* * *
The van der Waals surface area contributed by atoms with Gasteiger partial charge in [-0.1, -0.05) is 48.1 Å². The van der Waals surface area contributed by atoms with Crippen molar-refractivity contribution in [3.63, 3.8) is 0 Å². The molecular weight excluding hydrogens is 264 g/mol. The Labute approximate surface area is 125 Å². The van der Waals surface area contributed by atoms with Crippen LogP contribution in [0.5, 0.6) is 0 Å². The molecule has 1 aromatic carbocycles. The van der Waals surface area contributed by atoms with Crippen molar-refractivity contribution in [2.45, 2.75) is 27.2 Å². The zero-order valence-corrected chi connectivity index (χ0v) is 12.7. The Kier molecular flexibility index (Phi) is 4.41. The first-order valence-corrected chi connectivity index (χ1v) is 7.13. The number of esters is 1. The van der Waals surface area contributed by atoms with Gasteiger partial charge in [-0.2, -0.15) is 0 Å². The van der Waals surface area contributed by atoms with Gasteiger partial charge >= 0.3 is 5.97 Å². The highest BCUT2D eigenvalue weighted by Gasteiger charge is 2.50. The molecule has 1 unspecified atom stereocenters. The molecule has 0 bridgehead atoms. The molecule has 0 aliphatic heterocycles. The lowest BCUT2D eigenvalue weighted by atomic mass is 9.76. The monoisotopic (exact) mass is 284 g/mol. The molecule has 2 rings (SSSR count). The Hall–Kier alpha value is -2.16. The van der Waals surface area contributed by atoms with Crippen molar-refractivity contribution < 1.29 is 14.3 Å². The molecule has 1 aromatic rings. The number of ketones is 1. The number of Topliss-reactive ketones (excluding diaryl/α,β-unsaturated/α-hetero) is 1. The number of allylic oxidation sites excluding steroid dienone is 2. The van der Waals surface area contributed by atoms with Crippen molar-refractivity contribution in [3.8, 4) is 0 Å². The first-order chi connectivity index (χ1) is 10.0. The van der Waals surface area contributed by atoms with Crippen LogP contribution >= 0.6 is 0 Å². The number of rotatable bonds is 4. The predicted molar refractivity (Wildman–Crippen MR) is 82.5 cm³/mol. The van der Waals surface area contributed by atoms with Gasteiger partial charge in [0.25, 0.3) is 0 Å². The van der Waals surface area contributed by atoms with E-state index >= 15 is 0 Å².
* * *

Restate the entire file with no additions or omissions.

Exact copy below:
The van der Waals surface area contributed by atoms with Gasteiger partial charge in [-0.1, -0.05) is 48.1 Å². The van der Waals surface area contributed by atoms with Crippen molar-refractivity contribution in [3.63, 3.8) is 0 Å². The molecular weight excluding hydrogens is 264 g/mol. The Labute approximate surface area is 125 Å². The van der Waals surface area contributed by atoms with Crippen LogP contribution in [0.5, 0.6) is 0 Å². The molecule has 1 aromatic carbocycles. The van der Waals surface area contributed by atoms with Crippen molar-refractivity contribution in [2.45, 2.75) is 27.2 Å². The zero-order valence-corrected chi connectivity index (χ0v) is 12.7. The Kier molecular flexibility index (Phi) is 4.41. The first-order valence-corrected chi connectivity index (χ1v) is 7.13. The number of esters is 1. The van der Waals surface area contributed by atoms with Gasteiger partial charge in [-0.2, -0.15) is 0 Å². The van der Waals surface area contributed by atoms with Gasteiger partial charge >= 0.3 is 5.97 Å². The highest BCUT2D eigenvalue weighted by Gasteiger charge is 2.50. The molecule has 1 unspecified atom stereocenters. The molecule has 0 bridgehead atoms. The molecule has 0 aliphatic heterocycles. The lowest BCUT2D eigenvalue weighted by atomic mass is 9.76. The monoisotopic (exact) mass is 284 g/mol. The molecule has 2 rings (SSSR count). The Hall–Kier alpha value is -2.16. The van der Waals surface area contributed by atoms with Crippen molar-refractivity contribution < 1.29 is 14.3 Å². The molecule has 1 aromatic rings. The number of ketones is 1. The number of Topliss-reactive ketones (excluding diaryl/α,β-unsaturated/α-hetero) is 1. The number of allylic oxidation sites excluding steroid dienone is 2. The van der Waals surface area contributed by atoms with Crippen molar-refractivity contribution in [3.8, 4) is 0 Å². The first-order chi connectivity index (χ1) is 10.0. The van der Waals surface area contributed by atoms with Crippen LogP contribution >= 0.6 is 0 Å². The number of rotatable bonds is 4. The predicted molar refractivity (Wildman–Crippen MR) is 82.5 cm³/mol. The van der Waals surface area contributed by atoms with Gasteiger partial charge in [0.25, 0.3) is 0 Å². The van der Waals surface area contributed by atoms with E-state index >= 15 is 0 Å².